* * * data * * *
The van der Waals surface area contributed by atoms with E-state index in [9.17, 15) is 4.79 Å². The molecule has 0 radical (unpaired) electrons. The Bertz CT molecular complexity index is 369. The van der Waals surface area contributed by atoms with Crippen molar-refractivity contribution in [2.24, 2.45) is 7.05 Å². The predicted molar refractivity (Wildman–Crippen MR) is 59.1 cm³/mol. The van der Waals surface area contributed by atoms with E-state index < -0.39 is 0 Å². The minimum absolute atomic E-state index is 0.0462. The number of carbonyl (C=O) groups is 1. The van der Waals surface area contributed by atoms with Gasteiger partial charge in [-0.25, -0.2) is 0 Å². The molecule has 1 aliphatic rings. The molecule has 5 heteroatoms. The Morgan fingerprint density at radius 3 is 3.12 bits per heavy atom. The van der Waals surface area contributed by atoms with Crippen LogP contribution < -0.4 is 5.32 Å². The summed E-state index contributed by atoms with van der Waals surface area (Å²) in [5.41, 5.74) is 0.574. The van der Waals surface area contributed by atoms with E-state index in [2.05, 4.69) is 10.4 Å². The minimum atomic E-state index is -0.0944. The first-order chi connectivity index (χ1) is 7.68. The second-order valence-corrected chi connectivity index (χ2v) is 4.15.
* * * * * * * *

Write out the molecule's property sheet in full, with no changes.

The van der Waals surface area contributed by atoms with E-state index in [9.17, 15) is 4.79 Å². The molecule has 0 radical (unpaired) electrons. The Bertz CT molecular complexity index is 369. The van der Waals surface area contributed by atoms with Crippen molar-refractivity contribution in [2.24, 2.45) is 7.05 Å². The predicted molar refractivity (Wildman–Crippen MR) is 59.1 cm³/mol. The van der Waals surface area contributed by atoms with E-state index < -0.39 is 0 Å². The minimum absolute atomic E-state index is 0.0462. The number of carbonyl (C=O) groups is 1. The van der Waals surface area contributed by atoms with Gasteiger partial charge in [-0.25, -0.2) is 0 Å². The molecule has 1 aliphatic rings. The molecule has 5 heteroatoms. The Morgan fingerprint density at radius 3 is 3.12 bits per heavy atom. The van der Waals surface area contributed by atoms with Crippen LogP contribution < -0.4 is 5.32 Å². The summed E-state index contributed by atoms with van der Waals surface area (Å²) in [5.41, 5.74) is 0.574. The van der Waals surface area contributed by atoms with E-state index in [2.05, 4.69) is 10.4 Å². The minimum atomic E-state index is -0.0944. The first-order chi connectivity index (χ1) is 7.68. The second-order valence-corrected chi connectivity index (χ2v) is 4.15.